U.S. Infant Vaccination Rates High, But Not All Babies Getting Shots On Time

By David Beasley

ATLANTA, Aug 28 (Reuters) - U.S. infant vaccination rates for diseases such as measles, mumps and rubella increased or remained stable at high levels in 2013, the Centers for Disease Control and Prevention said on Thursday.

Immunization rates exceeded 90 percent for some vaccines, and fewer than 1 percent of infants received no vaccinations at all, the CDC said. Concerns remain, however, that children are not always getting their shots on time.

One in 12 children was late receiving a first dose of the vaccine for measles, mumps and rubella (MMR), leaving them particularly vulnerable to measles, the CDC said.

As of Aug. 8, there had been 593 measles cases in the United States this year, the highest since 2000. Most cases have been in patients who were either not vaccinated or did not know whether they had received the vaccine, the CDC said.

Immunization rates for children varied widely by state. For the first dose of MMR vaccine, the rates ranged from 86 percent in Colorado, Ohio and West Virginia to 96.3 percent in New Hampshire, the CDC study showed.

"We're at a good level in terms of our national estimates," said Melinda Wharton, director of the CDC's immunization services division. "But there are states where coverage has lagged and that's concerning."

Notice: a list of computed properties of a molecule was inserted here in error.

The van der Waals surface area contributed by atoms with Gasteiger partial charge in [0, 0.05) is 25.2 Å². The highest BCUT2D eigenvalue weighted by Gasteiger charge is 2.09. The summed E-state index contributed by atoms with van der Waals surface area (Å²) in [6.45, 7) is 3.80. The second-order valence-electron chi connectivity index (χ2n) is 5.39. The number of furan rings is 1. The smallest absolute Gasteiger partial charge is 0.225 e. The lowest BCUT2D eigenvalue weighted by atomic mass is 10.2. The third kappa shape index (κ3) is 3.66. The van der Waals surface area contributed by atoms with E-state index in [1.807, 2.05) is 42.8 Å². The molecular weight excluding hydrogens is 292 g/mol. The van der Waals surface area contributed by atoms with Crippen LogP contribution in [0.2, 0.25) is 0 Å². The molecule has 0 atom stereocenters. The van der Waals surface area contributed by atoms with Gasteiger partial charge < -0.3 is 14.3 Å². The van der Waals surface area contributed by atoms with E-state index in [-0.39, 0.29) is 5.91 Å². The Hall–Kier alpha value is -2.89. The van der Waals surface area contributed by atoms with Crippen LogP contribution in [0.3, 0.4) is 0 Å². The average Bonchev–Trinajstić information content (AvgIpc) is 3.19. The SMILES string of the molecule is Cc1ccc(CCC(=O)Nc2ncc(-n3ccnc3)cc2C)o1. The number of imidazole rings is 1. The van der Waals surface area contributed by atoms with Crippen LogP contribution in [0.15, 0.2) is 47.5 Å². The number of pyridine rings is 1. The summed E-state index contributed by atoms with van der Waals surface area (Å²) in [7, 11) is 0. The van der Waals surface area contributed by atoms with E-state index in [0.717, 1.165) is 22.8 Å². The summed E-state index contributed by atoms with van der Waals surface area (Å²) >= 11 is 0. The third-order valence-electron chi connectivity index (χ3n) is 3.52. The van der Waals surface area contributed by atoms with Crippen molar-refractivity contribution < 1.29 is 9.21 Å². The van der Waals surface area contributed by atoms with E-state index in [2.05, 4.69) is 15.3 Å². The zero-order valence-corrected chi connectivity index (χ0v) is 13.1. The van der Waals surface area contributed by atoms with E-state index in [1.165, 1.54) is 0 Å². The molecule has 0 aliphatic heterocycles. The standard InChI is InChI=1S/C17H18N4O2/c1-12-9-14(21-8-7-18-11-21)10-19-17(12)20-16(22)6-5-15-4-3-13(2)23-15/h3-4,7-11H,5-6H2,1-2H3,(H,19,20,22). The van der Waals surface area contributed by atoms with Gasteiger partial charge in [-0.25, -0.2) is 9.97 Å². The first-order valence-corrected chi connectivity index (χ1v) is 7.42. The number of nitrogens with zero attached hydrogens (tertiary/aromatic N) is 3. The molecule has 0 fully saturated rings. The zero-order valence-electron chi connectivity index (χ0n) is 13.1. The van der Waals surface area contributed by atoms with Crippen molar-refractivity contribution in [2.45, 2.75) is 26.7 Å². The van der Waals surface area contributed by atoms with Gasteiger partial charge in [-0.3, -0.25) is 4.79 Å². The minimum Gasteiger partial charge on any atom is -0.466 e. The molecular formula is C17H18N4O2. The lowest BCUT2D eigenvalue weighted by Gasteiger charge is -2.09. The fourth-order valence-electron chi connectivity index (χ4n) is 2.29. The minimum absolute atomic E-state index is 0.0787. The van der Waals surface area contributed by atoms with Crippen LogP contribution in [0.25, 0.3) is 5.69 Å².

Immunization rates for some diseases were 8 to 12 percentage points lower for children living below the poverty level, according to the CDC report, which recommended stronger efforts to increase vaccinations in poorer areas.

Nationally, the vaccination rates for rotavirus, which can cause severe diarrhea, increased from 69 percent in 2012 to 73 percent in 2013, the CDC said. The rate of children receiving the first dose of a vaccine against Hepatitis B rose from 72 percent to 74 percent during that time, the agency said.

The CDC said health providers still face a challenge of ensuring children receive booster doses in their second year of life for several vaccines, including those that prevent diphtheria, tetanus, and pertussis, as well as Pneumococcal disease.

"We're not doing as well as we'd like getting some of the booster doses given in the second year of life," Wharton said. "For some of the new vaccines, coverage is still not as high as it could be." (Editing by Colleen Jenkins and David Gregorio)

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